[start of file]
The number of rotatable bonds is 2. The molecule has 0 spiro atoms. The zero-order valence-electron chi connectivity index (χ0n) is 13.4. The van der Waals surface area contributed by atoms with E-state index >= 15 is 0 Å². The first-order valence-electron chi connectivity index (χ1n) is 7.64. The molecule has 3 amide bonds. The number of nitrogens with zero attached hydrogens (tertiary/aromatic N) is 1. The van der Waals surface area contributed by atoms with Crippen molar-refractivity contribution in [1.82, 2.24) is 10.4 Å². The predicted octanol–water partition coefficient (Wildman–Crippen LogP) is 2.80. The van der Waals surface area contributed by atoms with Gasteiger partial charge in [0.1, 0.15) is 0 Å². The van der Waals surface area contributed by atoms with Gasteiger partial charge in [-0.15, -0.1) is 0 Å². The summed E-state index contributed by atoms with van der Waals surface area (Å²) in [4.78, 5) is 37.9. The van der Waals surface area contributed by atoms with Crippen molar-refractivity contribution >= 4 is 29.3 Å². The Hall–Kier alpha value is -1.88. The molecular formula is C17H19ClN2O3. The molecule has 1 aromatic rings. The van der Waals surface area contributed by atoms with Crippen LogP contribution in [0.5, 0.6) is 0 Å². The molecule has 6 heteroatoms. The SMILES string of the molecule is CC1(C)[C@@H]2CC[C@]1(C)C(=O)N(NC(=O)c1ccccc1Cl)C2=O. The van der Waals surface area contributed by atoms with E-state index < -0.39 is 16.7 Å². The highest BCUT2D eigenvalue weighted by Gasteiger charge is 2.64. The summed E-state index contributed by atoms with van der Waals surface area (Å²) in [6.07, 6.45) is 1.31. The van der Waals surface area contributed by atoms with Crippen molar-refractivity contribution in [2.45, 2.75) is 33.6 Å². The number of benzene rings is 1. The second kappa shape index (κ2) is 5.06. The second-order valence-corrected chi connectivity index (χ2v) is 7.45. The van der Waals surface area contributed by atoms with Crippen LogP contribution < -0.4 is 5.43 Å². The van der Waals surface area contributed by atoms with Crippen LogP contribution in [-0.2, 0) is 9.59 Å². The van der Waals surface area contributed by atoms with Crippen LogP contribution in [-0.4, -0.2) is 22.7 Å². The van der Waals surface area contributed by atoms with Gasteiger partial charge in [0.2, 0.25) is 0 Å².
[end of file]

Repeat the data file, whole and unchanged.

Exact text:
The number of rotatable bonds is 2. The molecule has 0 spiro atoms. The zero-order valence-electron chi connectivity index (χ0n) is 13.4. The van der Waals surface area contributed by atoms with E-state index >= 15 is 0 Å². The first-order valence-electron chi connectivity index (χ1n) is 7.64. The molecule has 3 amide bonds. The number of nitrogens with zero attached hydrogens (tertiary/aromatic N) is 1. The van der Waals surface area contributed by atoms with Crippen molar-refractivity contribution in [1.82, 2.24) is 10.4 Å². The predicted octanol–water partition coefficient (Wildman–Crippen LogP) is 2.80. The van der Waals surface area contributed by atoms with Gasteiger partial charge in [0.1, 0.15) is 0 Å². The van der Waals surface area contributed by atoms with Gasteiger partial charge in [-0.15, -0.1) is 0 Å². The summed E-state index contributed by atoms with van der Waals surface area (Å²) in [4.78, 5) is 37.9. The van der Waals surface area contributed by atoms with Crippen molar-refractivity contribution >= 4 is 29.3 Å². The Hall–Kier alpha value is -1.88. The molecular formula is C17H19ClN2O3. The molecule has 1 aromatic rings. The van der Waals surface area contributed by atoms with Crippen LogP contribution in [0.5, 0.6) is 0 Å². The molecule has 6 heteroatoms. The SMILES string of the molecule is CC1(C)[C@@H]2CC[C@]1(C)C(=O)N(NC(=O)c1ccccc1Cl)C2=O. The van der Waals surface area contributed by atoms with E-state index < -0.39 is 16.7 Å². The highest BCUT2D eigenvalue weighted by Gasteiger charge is 2.64. The summed E-state index contributed by atoms with van der Waals surface area (Å²) in [6.07, 6.45) is 1.31. The van der Waals surface area contributed by atoms with Crippen molar-refractivity contribution in [2.45, 2.75) is 33.6 Å². The number of benzene rings is 1. The second kappa shape index (κ2) is 5.06. The second-order valence-corrected chi connectivity index (χ2v) is 7.45. The van der Waals surface area contributed by atoms with Crippen LogP contribution < -0.4 is 5.43 Å². The van der Waals surface area contributed by atoms with Crippen LogP contribution in [-0.2, 0) is 9.59 Å². The van der Waals surface area contributed by atoms with Crippen LogP contribution in [-0.4, -0.2) is 22.7 Å². The van der Waals surface area contributed by atoms with Gasteiger partial charge in [0.2, 0.25) is 0 Å².